Ten years ago this month, Russia's parliament, the Duma, was seeking to impeach then President Boris Yeltsin, initiating a time of stalemate and struggle that ended seven months later when Yeltsin ordered tanks to fire on the Duma's headquarters. Yeltsin's victory settled who ruled Russia and who would determine economic policy. But were Yeltsin's economic policy choices the right ones for Russia?
The move from communism to capitalism in Russia after 1991 was supposed to bring unprecedented prosperity. It did not. By the time of the ruble crisis of August 1998, output had fallen by almost half and poverty had increased from 2% of the population to over 40%.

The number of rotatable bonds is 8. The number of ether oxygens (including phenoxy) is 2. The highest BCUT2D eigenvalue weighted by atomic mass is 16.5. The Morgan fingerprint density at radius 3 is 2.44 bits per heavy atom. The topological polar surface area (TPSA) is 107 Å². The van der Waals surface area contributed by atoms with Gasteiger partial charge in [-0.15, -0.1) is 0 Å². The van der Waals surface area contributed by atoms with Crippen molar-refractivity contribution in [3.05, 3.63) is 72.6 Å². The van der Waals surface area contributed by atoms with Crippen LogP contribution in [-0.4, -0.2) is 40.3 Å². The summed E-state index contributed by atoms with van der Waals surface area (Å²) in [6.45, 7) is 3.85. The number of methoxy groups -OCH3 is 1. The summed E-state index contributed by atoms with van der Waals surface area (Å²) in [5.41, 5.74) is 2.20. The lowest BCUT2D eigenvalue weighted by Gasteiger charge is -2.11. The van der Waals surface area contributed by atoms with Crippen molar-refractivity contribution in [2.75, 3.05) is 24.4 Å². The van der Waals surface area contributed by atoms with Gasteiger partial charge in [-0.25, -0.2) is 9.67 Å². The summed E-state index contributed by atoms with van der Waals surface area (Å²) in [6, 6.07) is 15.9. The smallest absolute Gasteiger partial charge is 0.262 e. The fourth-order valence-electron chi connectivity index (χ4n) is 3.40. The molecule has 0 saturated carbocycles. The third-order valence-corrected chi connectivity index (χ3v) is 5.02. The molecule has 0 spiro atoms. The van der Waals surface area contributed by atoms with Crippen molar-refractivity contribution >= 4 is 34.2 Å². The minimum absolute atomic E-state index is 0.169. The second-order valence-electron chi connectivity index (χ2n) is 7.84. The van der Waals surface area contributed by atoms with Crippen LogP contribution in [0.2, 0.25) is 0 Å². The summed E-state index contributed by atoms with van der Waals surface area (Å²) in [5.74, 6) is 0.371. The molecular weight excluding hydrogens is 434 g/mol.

Russia's performance since then has been impressive, yet its GDP remains almost 30% below what it was in 1990. At 4% growth per annum, it will take Russia's economy another decade to get back to where it was when communism collapsed.
A transition that lasts two decades, during which poverty and inequality increase enormously as a few become wealthy, cannot be called a victory for capitalism or democracy. Moreover, the longer-run prospects are far from rosy: with investment a mere 10% of what it was in 1990, even if that investment is better allocated, how can growth be sustained?